The Day the Crayons Quit

31 Mar

16101018Drew Daywalt gives the reader a unique perspective on crayons in his debut picture book, The Day the Crayons Quit. Each crayon has its own voice, and uses it to express his or her own feelings in its own color.  One day Duncan opens his crayon box and instead of crayons, he finds letters written to him by each crayon.  The crayons are fed up with traditional color stereotypes.  Why do apples have to be red, and water blue? Is the sun yellow or orange? Pink is upset that Duncan doesn’t use her at all because he thinks she’s a girl’s color. And what about the almost invisible white and poor naked beige? They all have feelings and they’re all tired of being taken for granted. By the end of the story, Duncan decides to rethink the color possibilities and draws an orange whale and a blue dinosaur in a green sea,  a purple dragon under a black rainbow, a green monkey and a pink airplane, just to name a few.  His teacher gives him an A+ for creativity.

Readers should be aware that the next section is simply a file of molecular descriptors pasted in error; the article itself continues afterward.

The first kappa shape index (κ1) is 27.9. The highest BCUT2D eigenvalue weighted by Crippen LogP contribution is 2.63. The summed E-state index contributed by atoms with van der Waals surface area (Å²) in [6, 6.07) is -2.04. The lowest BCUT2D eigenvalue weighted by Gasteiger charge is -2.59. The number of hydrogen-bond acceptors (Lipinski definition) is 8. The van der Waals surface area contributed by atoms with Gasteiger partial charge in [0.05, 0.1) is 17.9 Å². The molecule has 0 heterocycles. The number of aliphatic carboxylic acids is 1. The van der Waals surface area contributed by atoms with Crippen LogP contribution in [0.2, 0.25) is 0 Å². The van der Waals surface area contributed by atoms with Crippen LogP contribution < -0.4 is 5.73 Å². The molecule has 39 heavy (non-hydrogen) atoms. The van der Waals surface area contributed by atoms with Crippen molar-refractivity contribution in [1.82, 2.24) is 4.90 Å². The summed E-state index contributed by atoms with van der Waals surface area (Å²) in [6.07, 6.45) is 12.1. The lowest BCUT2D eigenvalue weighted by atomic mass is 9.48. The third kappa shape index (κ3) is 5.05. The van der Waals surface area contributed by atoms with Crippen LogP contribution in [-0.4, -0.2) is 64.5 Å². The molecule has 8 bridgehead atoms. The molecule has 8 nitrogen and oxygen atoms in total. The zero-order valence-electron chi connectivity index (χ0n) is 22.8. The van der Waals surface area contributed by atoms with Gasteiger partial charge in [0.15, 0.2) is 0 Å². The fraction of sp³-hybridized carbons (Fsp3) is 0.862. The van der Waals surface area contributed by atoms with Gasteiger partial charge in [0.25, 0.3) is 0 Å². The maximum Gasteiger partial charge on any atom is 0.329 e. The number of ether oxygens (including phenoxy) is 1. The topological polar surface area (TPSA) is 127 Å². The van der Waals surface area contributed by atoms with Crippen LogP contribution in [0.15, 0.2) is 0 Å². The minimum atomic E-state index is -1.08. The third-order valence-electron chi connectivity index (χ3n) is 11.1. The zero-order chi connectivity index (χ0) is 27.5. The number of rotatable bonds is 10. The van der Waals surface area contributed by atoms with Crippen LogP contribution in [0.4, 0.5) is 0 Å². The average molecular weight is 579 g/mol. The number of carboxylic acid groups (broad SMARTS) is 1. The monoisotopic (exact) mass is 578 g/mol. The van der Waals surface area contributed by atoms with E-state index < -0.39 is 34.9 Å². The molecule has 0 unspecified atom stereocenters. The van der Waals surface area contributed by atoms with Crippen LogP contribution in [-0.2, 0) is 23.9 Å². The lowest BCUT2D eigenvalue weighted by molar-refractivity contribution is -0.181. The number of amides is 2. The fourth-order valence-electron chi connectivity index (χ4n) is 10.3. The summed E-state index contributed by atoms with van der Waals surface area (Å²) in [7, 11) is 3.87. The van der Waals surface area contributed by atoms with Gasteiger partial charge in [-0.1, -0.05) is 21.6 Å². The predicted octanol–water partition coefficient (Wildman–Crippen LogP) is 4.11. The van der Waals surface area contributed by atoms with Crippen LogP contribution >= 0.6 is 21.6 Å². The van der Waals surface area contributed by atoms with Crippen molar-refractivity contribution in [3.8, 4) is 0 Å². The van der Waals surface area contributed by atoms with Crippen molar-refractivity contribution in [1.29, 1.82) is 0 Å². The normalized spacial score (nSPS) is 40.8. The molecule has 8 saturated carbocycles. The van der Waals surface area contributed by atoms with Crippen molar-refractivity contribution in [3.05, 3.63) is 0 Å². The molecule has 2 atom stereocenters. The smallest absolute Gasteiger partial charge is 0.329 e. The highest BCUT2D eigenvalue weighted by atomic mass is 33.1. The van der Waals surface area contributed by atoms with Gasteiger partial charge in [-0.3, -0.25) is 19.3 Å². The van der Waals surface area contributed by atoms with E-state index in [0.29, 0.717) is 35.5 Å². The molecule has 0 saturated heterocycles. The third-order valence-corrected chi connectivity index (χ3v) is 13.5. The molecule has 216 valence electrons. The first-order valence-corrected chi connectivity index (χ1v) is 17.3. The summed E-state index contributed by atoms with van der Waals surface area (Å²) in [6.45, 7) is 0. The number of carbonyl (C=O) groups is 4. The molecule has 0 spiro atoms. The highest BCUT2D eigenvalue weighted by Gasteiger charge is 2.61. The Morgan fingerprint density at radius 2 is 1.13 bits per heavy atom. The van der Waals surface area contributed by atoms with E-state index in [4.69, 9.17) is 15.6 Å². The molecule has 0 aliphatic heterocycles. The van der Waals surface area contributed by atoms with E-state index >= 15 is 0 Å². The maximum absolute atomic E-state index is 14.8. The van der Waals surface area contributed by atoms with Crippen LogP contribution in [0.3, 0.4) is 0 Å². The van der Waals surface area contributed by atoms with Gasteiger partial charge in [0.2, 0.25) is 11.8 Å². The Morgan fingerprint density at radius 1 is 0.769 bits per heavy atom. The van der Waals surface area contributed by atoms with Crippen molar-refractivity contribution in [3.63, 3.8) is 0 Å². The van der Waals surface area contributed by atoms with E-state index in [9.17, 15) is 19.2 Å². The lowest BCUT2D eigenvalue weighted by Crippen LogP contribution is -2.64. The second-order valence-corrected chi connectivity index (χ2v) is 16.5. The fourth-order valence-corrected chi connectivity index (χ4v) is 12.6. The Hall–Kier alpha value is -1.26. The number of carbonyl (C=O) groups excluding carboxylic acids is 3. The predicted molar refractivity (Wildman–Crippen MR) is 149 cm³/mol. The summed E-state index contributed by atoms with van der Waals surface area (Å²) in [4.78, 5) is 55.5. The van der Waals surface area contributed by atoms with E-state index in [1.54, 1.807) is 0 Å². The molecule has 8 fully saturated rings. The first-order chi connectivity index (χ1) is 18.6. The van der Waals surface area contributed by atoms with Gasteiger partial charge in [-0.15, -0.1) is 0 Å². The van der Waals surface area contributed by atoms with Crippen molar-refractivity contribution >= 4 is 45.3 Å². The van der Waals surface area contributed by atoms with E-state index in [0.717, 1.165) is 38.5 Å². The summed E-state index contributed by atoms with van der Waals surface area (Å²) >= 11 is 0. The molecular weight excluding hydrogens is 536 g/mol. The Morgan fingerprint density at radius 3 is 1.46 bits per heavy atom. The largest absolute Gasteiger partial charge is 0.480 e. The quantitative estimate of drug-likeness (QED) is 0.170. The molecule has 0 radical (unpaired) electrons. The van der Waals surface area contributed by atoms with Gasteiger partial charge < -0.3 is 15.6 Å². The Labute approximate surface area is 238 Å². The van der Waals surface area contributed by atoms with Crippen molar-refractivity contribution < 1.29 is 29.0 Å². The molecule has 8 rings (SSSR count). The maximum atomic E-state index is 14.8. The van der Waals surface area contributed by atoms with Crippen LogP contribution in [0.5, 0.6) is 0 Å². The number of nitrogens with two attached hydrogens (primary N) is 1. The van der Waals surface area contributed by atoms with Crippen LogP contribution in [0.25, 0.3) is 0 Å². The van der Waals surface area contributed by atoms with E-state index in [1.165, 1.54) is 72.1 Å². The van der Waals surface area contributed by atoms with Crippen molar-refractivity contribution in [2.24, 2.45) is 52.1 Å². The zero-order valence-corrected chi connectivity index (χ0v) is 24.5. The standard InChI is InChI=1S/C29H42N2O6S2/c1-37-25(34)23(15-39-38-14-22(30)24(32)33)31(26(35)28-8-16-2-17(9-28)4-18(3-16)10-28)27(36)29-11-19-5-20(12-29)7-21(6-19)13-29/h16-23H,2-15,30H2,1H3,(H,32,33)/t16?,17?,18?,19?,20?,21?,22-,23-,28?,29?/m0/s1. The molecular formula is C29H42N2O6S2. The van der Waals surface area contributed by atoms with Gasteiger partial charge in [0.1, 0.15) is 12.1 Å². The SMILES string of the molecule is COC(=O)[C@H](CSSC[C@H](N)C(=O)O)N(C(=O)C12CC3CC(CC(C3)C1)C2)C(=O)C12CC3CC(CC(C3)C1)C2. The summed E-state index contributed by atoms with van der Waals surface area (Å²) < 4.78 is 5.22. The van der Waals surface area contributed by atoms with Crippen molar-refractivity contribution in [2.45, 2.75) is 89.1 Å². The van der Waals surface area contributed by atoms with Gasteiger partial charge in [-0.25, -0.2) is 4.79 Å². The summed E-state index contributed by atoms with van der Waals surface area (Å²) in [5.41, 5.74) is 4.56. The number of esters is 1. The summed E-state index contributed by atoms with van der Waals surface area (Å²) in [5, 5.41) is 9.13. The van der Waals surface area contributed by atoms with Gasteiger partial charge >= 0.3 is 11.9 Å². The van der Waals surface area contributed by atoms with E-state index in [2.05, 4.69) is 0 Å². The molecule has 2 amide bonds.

I give Drew Daywalt an A+ for his debut picture book!  In addition to being fun, it also has deeper layers of stereotypes, prejudices, and personality for the more sophisticated reader to explore.

And, of course it never hurts to have an awesome illustrator like the renown Oliver Jeffers bringing your words to life. Based on the sales so far, The Day the Crayons Quit has become an instant success and destined to be a classic picture book.

To see a video of The Day the Crayons Quit, go here.

To read about Crayola Crayon Day go here.

2 Responses to “The Day the Crayons Quit”

  1. Patricia Tilton March 31, 2014 at 1:35 PM #

    Loved this book. Very creative idea.


    • Juliana Lee March 31, 2014 at 2:56 PM #

      Me too, Pat! (It helps me to read debut picture books too!)


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